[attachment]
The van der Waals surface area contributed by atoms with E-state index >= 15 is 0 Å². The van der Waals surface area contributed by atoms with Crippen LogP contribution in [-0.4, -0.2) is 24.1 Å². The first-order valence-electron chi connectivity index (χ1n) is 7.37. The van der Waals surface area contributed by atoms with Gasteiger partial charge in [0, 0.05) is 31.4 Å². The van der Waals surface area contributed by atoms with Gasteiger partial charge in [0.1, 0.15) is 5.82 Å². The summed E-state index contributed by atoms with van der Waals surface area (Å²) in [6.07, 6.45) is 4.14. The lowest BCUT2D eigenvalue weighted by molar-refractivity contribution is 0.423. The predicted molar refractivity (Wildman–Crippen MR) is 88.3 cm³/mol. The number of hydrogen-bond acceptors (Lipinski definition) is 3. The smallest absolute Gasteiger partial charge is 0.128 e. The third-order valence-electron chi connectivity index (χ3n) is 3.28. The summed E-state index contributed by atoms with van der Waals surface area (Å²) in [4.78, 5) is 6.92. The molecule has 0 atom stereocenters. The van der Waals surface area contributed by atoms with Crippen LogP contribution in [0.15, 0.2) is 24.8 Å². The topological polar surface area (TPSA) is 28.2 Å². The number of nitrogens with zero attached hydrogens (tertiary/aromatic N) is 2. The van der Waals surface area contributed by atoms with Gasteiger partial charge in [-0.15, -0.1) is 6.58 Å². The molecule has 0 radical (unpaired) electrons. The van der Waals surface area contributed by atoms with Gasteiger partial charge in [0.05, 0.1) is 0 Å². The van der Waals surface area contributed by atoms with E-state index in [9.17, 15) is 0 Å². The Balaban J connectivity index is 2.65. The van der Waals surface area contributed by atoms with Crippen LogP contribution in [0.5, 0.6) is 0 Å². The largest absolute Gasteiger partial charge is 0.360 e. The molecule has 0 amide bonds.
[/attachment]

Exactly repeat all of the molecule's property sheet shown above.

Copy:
The van der Waals surface area contributed by atoms with E-state index >= 15 is 0 Å². The van der Waals surface area contributed by atoms with Crippen LogP contribution in [-0.4, -0.2) is 24.1 Å². The first-order valence-electron chi connectivity index (χ1n) is 7.37. The van der Waals surface area contributed by atoms with Gasteiger partial charge in [0, 0.05) is 31.4 Å². The van der Waals surface area contributed by atoms with Gasteiger partial charge in [0.1, 0.15) is 5.82 Å². The summed E-state index contributed by atoms with van der Waals surface area (Å²) in [6.07, 6.45) is 4.14. The lowest BCUT2D eigenvalue weighted by molar-refractivity contribution is 0.423. The predicted molar refractivity (Wildman–Crippen MR) is 88.3 cm³/mol. The number of hydrogen-bond acceptors (Lipinski definition) is 3. The smallest absolute Gasteiger partial charge is 0.128 e. The third-order valence-electron chi connectivity index (χ3n) is 3.28. The summed E-state index contributed by atoms with van der Waals surface area (Å²) in [4.78, 5) is 6.92. The molecule has 0 atom stereocenters. The van der Waals surface area contributed by atoms with Crippen LogP contribution in [0.15, 0.2) is 24.8 Å². The topological polar surface area (TPSA) is 28.2 Å². The number of nitrogens with zero attached hydrogens (tertiary/aromatic N) is 2. The van der Waals surface area contributed by atoms with Gasteiger partial charge in [-0.15, -0.1) is 6.58 Å². The molecule has 0 radical (unpaired) electrons. The van der Waals surface area contributed by atoms with Gasteiger partial charge in [0.05, 0.1) is 0 Å². The van der Waals surface area contributed by atoms with E-state index in [9.17, 15) is 0 Å². The Balaban J connectivity index is 2.65. The van der Waals surface area contributed by atoms with Crippen LogP contribution in [0.5, 0.6) is 0 Å². The largest absolute Gasteiger partial charge is 0.360 e. The molecule has 0 amide bonds.